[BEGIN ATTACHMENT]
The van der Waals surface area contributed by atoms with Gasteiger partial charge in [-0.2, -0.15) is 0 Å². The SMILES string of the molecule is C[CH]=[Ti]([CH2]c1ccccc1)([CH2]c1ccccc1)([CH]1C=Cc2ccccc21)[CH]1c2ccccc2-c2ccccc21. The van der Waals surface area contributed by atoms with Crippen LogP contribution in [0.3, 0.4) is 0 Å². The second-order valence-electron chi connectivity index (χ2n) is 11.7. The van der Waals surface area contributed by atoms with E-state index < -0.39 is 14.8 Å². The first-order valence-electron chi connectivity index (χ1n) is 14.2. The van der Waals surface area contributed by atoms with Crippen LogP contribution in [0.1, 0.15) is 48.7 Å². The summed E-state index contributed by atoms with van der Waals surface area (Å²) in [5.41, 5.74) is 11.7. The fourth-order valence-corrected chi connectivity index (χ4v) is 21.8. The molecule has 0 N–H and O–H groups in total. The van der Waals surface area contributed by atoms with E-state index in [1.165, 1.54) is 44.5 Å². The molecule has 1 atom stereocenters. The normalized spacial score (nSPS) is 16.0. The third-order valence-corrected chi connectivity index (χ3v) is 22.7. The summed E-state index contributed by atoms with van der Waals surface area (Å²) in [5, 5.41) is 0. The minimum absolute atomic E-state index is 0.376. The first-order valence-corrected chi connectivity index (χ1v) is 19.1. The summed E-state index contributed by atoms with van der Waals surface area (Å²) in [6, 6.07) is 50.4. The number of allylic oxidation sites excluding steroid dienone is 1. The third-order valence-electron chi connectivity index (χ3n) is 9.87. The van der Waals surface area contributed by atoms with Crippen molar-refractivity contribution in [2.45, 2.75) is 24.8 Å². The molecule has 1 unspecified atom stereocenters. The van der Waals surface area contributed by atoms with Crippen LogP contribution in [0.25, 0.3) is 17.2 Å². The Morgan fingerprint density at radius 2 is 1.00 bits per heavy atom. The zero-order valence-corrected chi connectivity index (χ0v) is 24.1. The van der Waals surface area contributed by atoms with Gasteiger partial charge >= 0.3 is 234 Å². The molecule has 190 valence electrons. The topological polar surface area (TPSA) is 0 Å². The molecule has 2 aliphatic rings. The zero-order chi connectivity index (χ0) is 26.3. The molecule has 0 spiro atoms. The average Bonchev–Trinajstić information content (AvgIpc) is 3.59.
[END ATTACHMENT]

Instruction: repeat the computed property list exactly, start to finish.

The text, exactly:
The van der Waals surface area contributed by atoms with Gasteiger partial charge in [-0.2, -0.15) is 0 Å². The SMILES string of the molecule is C[CH]=[Ti]([CH2]c1ccccc1)([CH2]c1ccccc1)([CH]1C=Cc2ccccc21)[CH]1c2ccccc2-c2ccccc21. The van der Waals surface area contributed by atoms with Crippen LogP contribution in [0.3, 0.4) is 0 Å². The second-order valence-electron chi connectivity index (χ2n) is 11.7. The van der Waals surface area contributed by atoms with E-state index < -0.39 is 14.8 Å². The first-order valence-electron chi connectivity index (χ1n) is 14.2. The van der Waals surface area contributed by atoms with Crippen LogP contribution in [0.1, 0.15) is 48.7 Å². The summed E-state index contributed by atoms with van der Waals surface area (Å²) in [5.41, 5.74) is 11.7. The fourth-order valence-corrected chi connectivity index (χ4v) is 21.8. The molecule has 0 N–H and O–H groups in total. The van der Waals surface area contributed by atoms with E-state index in [1.165, 1.54) is 44.5 Å². The molecule has 1 atom stereocenters. The normalized spacial score (nSPS) is 16.0. The third-order valence-corrected chi connectivity index (χ3v) is 22.7. The summed E-state index contributed by atoms with van der Waals surface area (Å²) in [5, 5.41) is 0. The minimum absolute atomic E-state index is 0.376. The first-order valence-corrected chi connectivity index (χ1v) is 19.1. The summed E-state index contributed by atoms with van der Waals surface area (Å²) in [6, 6.07) is 50.4. The number of allylic oxidation sites excluding steroid dienone is 1. The third-order valence-electron chi connectivity index (χ3n) is 9.87. The van der Waals surface area contributed by atoms with Crippen molar-refractivity contribution in [2.45, 2.75) is 24.8 Å². The molecule has 1 unspecified atom stereocenters. The van der Waals surface area contributed by atoms with Crippen LogP contribution in [0.25, 0.3) is 17.2 Å². The Morgan fingerprint density at radius 2 is 1.00 bits per heavy atom. The zero-order valence-corrected chi connectivity index (χ0v) is 24.1. The van der Waals surface area contributed by atoms with Gasteiger partial charge >= 0.3 is 234 Å². The molecule has 190 valence electrons. The topological polar surface area (TPSA) is 0 Å². The molecule has 2 aliphatic rings. The zero-order chi connectivity index (χ0) is 26.3. The molecule has 0 spiro atoms. The average Bonchev–Trinajstić information content (AvgIpc) is 3.59.